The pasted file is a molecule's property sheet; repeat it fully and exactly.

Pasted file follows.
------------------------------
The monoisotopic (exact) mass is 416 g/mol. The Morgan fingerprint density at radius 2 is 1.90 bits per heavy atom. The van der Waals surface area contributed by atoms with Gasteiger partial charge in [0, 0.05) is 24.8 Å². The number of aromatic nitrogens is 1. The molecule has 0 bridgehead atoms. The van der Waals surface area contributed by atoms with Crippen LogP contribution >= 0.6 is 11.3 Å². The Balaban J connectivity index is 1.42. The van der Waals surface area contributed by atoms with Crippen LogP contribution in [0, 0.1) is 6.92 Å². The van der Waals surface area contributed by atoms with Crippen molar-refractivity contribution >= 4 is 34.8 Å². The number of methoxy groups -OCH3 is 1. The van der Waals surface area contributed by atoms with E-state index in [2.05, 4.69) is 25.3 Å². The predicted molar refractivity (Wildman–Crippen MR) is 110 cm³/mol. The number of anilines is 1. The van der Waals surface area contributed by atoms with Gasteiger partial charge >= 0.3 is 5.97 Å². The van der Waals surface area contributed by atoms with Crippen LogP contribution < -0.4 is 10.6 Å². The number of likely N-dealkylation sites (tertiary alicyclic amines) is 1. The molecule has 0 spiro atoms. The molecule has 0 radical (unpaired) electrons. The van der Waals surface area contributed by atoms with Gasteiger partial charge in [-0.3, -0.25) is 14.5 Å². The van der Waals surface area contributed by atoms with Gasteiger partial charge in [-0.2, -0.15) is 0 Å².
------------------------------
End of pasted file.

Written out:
The monoisotopic (exact) mass is 416 g/mol. The Morgan fingerprint density at radius 2 is 1.90 bits per heavy atom. The van der Waals surface area contributed by atoms with Gasteiger partial charge in [0, 0.05) is 24.8 Å². The number of aromatic nitrogens is 1. The molecule has 0 bridgehead atoms. The van der Waals surface area contributed by atoms with Crippen LogP contribution >= 0.6 is 11.3 Å². The Balaban J connectivity index is 1.42. The van der Waals surface area contributed by atoms with Crippen LogP contribution in [0, 0.1) is 6.92 Å². The van der Waals surface area contributed by atoms with Crippen molar-refractivity contribution >= 4 is 34.8 Å². The number of methoxy groups -OCH3 is 1. The van der Waals surface area contributed by atoms with E-state index in [2.05, 4.69) is 25.3 Å². The predicted molar refractivity (Wildman–Crippen MR) is 110 cm³/mol. The number of anilines is 1. The van der Waals surface area contributed by atoms with Gasteiger partial charge >= 0.3 is 5.97 Å². The van der Waals surface area contributed by atoms with Crippen LogP contribution < -0.4 is 10.6 Å². The number of likely N-dealkylation sites (tertiary alicyclic amines) is 1. The molecule has 0 spiro atoms. The molecule has 0 radical (unpaired) electrons. The van der Waals surface area contributed by atoms with Gasteiger partial charge in [-0.3, -0.25) is 14.5 Å². The van der Waals surface area contributed by atoms with Gasteiger partial charge in [-0.2, -0.15) is 0 Å².